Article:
While meditation has been practiced for centuries (primarily by practitioners of various religions), it has surged in popularity recently and is now routinely practiced by celebrities, schoolchildren, office workers and even the military. Reams of scientific studies have shown that meditation is extremely effective at relieving stress and anxiety, lowering both inflammation and cortisol levels in the body. In fact, meditation — specifically the practice of mindfulness — has become so mainstream that the CFA Institute now offers a Meditation Guide for Investment Professionals to all CFA charterholders as part of their continuing education.
I began my own investigation of mindful investing a little over three years ago when I was looking for a way to manage my increasing stress levels. While I am by no means an expert, I have picked up some useful insights via the practice and study of mindfulness meditation, and it is clear to me that some of these techniques would be useful when navigating the emotionally charged and behaviorally biased world of investing.
If you are under the impression that investing is a rational, analytical, fact-based science, you would only be partially correct.
While we endeavor to approach investing in this way, we are still human and as such, prone to behavioral biases. In fact, the academic discipline of behavioral finance was created to study and name our irrational impulses: hindsight bias, confirmation bias, overconfidence, herding and loss aversion, to name a few. Without going into exhaustive detail, suffice it to say that when it comes to investing, our emotions often turn us into our own worst enemy, causing us to make decisions that fly in the face of an otherwise rational investment discipline. For exhaustive detail, you can watch Parsec CEO Rick Manske’s 90-minute webinar “Planning for Uncertainty, Acknowledging Your Biases and Building Emotional Intelligence.”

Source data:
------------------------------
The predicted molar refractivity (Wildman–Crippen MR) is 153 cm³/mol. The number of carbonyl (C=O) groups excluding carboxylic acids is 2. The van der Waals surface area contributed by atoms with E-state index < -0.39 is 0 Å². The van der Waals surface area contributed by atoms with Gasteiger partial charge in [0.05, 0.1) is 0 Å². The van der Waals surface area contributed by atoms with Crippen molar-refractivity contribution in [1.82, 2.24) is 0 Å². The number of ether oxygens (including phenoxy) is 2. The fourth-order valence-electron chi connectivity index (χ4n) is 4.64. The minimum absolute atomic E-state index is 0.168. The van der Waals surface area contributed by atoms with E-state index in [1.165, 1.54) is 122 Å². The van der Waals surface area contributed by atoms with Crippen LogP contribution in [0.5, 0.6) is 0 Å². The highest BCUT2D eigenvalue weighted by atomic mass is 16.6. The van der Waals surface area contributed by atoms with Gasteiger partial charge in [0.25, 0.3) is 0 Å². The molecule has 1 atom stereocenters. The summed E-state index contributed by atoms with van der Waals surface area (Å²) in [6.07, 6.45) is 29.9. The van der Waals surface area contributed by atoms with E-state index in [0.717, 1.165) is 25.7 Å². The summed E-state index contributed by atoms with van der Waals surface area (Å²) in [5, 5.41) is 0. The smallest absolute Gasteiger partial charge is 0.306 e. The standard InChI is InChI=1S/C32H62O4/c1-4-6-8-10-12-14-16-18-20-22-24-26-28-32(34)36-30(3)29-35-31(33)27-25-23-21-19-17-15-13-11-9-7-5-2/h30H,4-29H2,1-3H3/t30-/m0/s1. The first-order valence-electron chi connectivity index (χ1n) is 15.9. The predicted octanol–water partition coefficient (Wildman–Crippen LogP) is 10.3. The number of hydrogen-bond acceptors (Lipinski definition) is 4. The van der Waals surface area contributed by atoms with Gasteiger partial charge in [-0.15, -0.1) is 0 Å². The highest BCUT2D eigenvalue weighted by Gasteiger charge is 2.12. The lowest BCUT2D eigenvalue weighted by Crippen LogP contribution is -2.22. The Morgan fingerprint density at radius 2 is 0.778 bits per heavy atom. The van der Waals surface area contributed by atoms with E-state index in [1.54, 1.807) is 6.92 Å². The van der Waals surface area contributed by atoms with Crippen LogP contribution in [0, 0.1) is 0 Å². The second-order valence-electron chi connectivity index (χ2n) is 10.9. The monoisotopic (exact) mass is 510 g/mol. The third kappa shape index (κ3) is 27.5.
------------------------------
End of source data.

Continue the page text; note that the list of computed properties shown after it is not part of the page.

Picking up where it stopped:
When you engage in the practice of mindfulness meditation, you focus not on shutting out thoughts (a common misconception) but rather on becoming aware of your thoughts. Our internal dialogue creates a narrative of which we are generally unaware, which may lead us to take actions that are detrimental to our success and happiness. Thoughts borne of fear and anxiety can be very powerful in this way, until you recognize them for what they are — merely creations of the mind.
For most people, investing is fraught with emotion.
You are putting your hard-earned money at risk to suffer the whims of the market, with the hope of attaining a long-term goal (education, retirement, charitable giving, etc.). It is tempting to give in to anxious thoughts in the face of uncertainty and make sudden changes to your portfolio that undermine these goals, causing you to sell low, buy high and otherwise jeopardize the outcome. If you cultivate awareness of these thoughts and tendencies, however, you have a better chance of recognizing them for what they are and resisting the urge to give in to them. That is mindful investing.
While it seems like everyone is touting mindfulness these days, there appears to be real scientific support for its benefits. Even if you don’t undertake a formal meditation practice, a concerted effort to recognize deleterious tendencies could go a long way to improving your investment outcome and your peace of mind.